Effective August 1, 2017, the Department of State (DOS) revised its Foreign Affairs Manual (FAM) guidance on how consular officers should make determinations of inadmissibility under INA 212(a)(6)(C). This section of the law provides in general that:
“Any alien who, by fraud or willfully misrepresenting a material fact, seeks to procure (or has sought to procure or has procured) a visa, other documentation, or admission into the United States or other benefit provided under this Act is inadmissible.”
The “90-Day” Rule
The revised provision includes detailed guidance for consular officers on interpreting and applying the “misrepresentation” ground of inadmissibility.
A key element of this policy is the “90-day” rule, which establishes a presumption of willful misrepresentation “if an alien violates or engages in conduct inconsistent with his or her nonimmigrant status within 90 days of entry.” This means that if the foreign national engages in any “inconsistent conduct” within 90 days of his or her entry, a consular officer “may presume” that the foreign national misrepresented his or her purpose of travel at the time of applying for a visa or admission into the US.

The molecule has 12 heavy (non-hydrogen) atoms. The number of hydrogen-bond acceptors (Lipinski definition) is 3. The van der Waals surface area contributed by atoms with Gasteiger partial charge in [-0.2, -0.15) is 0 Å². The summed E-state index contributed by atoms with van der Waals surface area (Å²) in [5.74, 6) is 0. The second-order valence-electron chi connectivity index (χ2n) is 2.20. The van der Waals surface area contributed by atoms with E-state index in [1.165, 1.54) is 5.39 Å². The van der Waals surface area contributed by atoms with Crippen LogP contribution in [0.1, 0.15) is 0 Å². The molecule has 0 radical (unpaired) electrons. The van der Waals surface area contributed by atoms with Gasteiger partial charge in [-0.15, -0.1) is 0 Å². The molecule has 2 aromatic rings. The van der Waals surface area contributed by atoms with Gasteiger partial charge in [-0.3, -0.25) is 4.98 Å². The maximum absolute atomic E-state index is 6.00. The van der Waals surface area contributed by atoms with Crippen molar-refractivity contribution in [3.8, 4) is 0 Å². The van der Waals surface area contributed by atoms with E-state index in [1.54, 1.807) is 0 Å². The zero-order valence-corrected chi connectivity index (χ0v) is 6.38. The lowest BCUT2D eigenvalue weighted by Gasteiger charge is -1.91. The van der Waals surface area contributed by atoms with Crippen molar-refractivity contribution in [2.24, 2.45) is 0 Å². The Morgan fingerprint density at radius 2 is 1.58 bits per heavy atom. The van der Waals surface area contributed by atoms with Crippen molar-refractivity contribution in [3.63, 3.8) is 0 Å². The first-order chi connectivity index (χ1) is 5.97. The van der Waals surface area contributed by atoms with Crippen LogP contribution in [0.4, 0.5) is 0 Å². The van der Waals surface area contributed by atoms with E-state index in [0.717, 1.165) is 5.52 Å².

The current FAM provision is an expansion of what previously had been the “30/60 day” rule. The prior 30/60 day rule worked in a similar way, on the same basis as the 90-day rule.
The new 90-day rule that replaces the 30/60 rule is clearly harsher as the presumption that the person misrepresented his or her intentions is for a 90 day period as opposed to a 30 day period. Still, the key issue is what the intention of the person was at the time of issuance of the visa or at the time of admission into the United States. If they were inconsistent at those points in time under the applicable visa, then it does not make a difference whether there is a 30 day or a 90 day rule.
Keep in mind, even if there were allegedly inconsistent conduct within the 90 days, the applicant must be given an opportunity to rebut the presumption of willful misrepresentation. This can be effectively done by presenting evidence to overcome this presumption.
For individuals submitting visa applications to come to the U.S.: Do not lie in your visa application about your motives for coming to the U.S.
For visiting individuals in the U.S. interested in changing your status: Do so very carefully, and if possible, only after 90 days have passed since your entry.
If you have any questions about the “90 day” rule or any other immigration matter, contact our attorneys at the Law Offices of Azita M. Mojarad, P.C. Our experienced immigration attorneys can advise you on what actions to take to ensure proper submission and processing of your immigration applications.